Bishop's Message

Alive, raised and seated with Christ

Mar 2013    

“BUT GOD, BEING RICH IN MERCY, because of the great love with which He loved us, even when we were dead in our trespasses, made us alive together with Christ – by grace you have been saved – and raised us up with Him and seated us with Him in the heavenly places in Christ Jesus” Ephesians 2:4-6 (ESV).

Did you get that? We were raised up with Jesus and seated with Him in the heavenly places.

“God… made us alive with Christ” is our assurance of eternal life. However the significance of “God … raised us up with Him” is much more than just having eternal life.


What trips most Christians is thinking that this refers to the heaven we go to after we die. So we conceive this as something still in the distant future, as a reality that has not yet taken place.


Yet, look carefully at these Scriptural phrases. They are all in the past tense: “made alive”, “raised up with Him and seated us with Him in the Heavenly places”. This means that the moment we confess Jesus as our Saviour and Lord, these promises are ours to experience now in the “Heavenly places”, the world of spiritual realities.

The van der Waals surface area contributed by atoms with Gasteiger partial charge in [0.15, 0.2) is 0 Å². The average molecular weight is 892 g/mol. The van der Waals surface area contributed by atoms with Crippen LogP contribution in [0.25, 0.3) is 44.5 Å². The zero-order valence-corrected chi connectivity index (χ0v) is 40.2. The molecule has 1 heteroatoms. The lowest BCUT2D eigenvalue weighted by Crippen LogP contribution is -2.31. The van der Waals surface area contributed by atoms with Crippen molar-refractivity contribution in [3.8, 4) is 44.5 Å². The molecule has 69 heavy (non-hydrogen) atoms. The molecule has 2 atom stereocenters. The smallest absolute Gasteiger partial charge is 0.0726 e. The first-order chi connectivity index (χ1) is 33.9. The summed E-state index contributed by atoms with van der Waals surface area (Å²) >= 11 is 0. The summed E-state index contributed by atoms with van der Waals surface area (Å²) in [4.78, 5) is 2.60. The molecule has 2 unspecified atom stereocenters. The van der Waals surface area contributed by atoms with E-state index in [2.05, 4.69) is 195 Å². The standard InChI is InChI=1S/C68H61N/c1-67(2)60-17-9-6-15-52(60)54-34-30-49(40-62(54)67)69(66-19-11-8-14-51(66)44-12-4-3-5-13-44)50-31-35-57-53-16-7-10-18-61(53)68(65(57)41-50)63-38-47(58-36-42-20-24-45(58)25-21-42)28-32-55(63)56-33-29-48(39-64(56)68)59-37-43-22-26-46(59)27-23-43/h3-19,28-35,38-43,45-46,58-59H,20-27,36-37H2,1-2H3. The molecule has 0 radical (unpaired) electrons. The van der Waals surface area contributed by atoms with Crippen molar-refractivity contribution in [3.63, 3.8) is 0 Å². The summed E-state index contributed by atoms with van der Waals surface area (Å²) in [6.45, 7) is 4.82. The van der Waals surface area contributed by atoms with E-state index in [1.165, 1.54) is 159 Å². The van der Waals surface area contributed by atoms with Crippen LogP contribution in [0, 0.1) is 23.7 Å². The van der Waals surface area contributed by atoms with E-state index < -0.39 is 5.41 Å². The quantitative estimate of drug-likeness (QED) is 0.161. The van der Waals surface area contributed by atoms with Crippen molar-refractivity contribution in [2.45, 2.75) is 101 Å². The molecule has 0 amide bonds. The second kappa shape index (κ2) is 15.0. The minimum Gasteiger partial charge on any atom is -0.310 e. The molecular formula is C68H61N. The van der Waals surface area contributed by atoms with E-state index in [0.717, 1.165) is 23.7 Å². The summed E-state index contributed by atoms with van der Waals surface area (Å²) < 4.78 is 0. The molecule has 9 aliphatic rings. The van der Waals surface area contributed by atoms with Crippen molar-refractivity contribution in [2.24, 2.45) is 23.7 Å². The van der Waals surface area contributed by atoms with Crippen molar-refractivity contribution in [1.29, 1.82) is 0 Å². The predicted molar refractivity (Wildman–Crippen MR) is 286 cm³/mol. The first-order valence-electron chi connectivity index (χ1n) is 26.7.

Here on earth, where we live, we are aware of this world which our physical bodies can see, touch and feel. But at the same time, we also exist in another world that is invisible. This “other world” is in a heavenly place, and it is as real to our spiritual senses as the visible world is to our physical senses.


These two worlds co-exist, and for those of us who are in Christ, we live in these two worlds.


Understanding this has tremendous implications in the way that we live our lives. First, we must look at life and the world differently now. Even as we enjoy the created physical world around us, we should also open our spiritual eyes to see, and enjoy, the other realities.


What are some of these spiritual realities? “Love” is an example. There is physical love, often referred to in Greek as eros. This is the erotic kind that we see in Hollywood movies between a man and a woman who just met at a party and in the next few scenes are in bed having sex.


Then there is agape – a higher kind of love which the Bible talks about. This is a love that is demonstrated by the selfsacrificial love of the Son of God for the world.